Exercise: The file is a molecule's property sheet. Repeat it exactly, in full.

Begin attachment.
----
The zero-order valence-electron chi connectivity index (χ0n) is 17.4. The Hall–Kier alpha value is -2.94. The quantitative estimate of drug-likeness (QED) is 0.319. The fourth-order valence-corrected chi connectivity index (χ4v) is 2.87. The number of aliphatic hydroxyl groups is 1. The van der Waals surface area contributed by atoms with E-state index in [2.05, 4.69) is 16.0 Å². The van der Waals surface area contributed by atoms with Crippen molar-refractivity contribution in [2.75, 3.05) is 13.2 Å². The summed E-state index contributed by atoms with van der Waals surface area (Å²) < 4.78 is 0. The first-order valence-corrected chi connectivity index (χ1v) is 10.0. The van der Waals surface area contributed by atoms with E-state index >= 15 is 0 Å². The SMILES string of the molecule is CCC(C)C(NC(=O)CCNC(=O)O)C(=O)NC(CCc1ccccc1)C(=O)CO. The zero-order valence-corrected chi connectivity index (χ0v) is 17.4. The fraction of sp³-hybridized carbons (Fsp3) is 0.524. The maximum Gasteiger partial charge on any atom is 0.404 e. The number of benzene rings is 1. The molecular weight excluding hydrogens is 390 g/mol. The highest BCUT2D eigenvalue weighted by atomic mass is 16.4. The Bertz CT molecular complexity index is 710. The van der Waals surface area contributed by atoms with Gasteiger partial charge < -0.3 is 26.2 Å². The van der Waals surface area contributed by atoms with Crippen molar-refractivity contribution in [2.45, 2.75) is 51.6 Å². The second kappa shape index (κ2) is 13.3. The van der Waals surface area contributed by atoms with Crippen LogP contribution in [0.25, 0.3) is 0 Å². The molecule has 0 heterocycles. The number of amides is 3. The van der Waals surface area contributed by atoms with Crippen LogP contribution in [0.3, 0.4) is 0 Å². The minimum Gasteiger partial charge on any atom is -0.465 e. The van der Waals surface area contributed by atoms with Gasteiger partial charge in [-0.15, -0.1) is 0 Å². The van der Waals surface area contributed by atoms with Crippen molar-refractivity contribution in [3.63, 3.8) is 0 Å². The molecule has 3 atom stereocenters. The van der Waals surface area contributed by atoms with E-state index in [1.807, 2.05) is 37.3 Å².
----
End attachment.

The zero-order valence-electron chi connectivity index (χ0n) is 17.4. The Hall–Kier alpha value is -2.94. The quantitative estimate of drug-likeness (QED) is 0.319. The fourth-order valence-corrected chi connectivity index (χ4v) is 2.87. The number of aliphatic hydroxyl groups is 1. The van der Waals surface area contributed by atoms with E-state index in [2.05, 4.69) is 16.0 Å². The van der Waals surface area contributed by atoms with Crippen molar-refractivity contribution in [2.75, 3.05) is 13.2 Å². The summed E-state index contributed by atoms with van der Waals surface area (Å²) < 4.78 is 0. The first-order valence-corrected chi connectivity index (χ1v) is 10.0. The van der Waals surface area contributed by atoms with E-state index >= 15 is 0 Å². The SMILES string of the molecule is CCC(C)C(NC(=O)CCNC(=O)O)C(=O)NC(CCc1ccccc1)C(=O)CO. The zero-order valence-corrected chi connectivity index (χ0v) is 17.4. The fraction of sp³-hybridized carbons (Fsp3) is 0.524. The maximum Gasteiger partial charge on any atom is 0.404 e. The number of benzene rings is 1. The molecular weight excluding hydrogens is 390 g/mol. The highest BCUT2D eigenvalue weighted by atomic mass is 16.4. The Bertz CT molecular complexity index is 710. The van der Waals surface area contributed by atoms with Gasteiger partial charge < -0.3 is 26.2 Å². The van der Waals surface area contributed by atoms with Crippen molar-refractivity contribution in [2.45, 2.75) is 51.6 Å². The second kappa shape index (κ2) is 13.3. The van der Waals surface area contributed by atoms with Crippen LogP contribution in [0.25, 0.3) is 0 Å². The molecule has 0 heterocycles. The number of amides is 3. The van der Waals surface area contributed by atoms with Crippen LogP contribution in [0.3, 0.4) is 0 Å². The minimum Gasteiger partial charge on any atom is -0.465 e. The van der Waals surface area contributed by atoms with Gasteiger partial charge in [-0.15, -0.1) is 0 Å². The van der Waals surface area contributed by atoms with Crippen molar-refractivity contribution in [3.63, 3.8) is 0 Å². The molecule has 3 atom stereocenters. The van der Waals surface area contributed by atoms with E-state index in [1.807, 2.05) is 37.3 Å².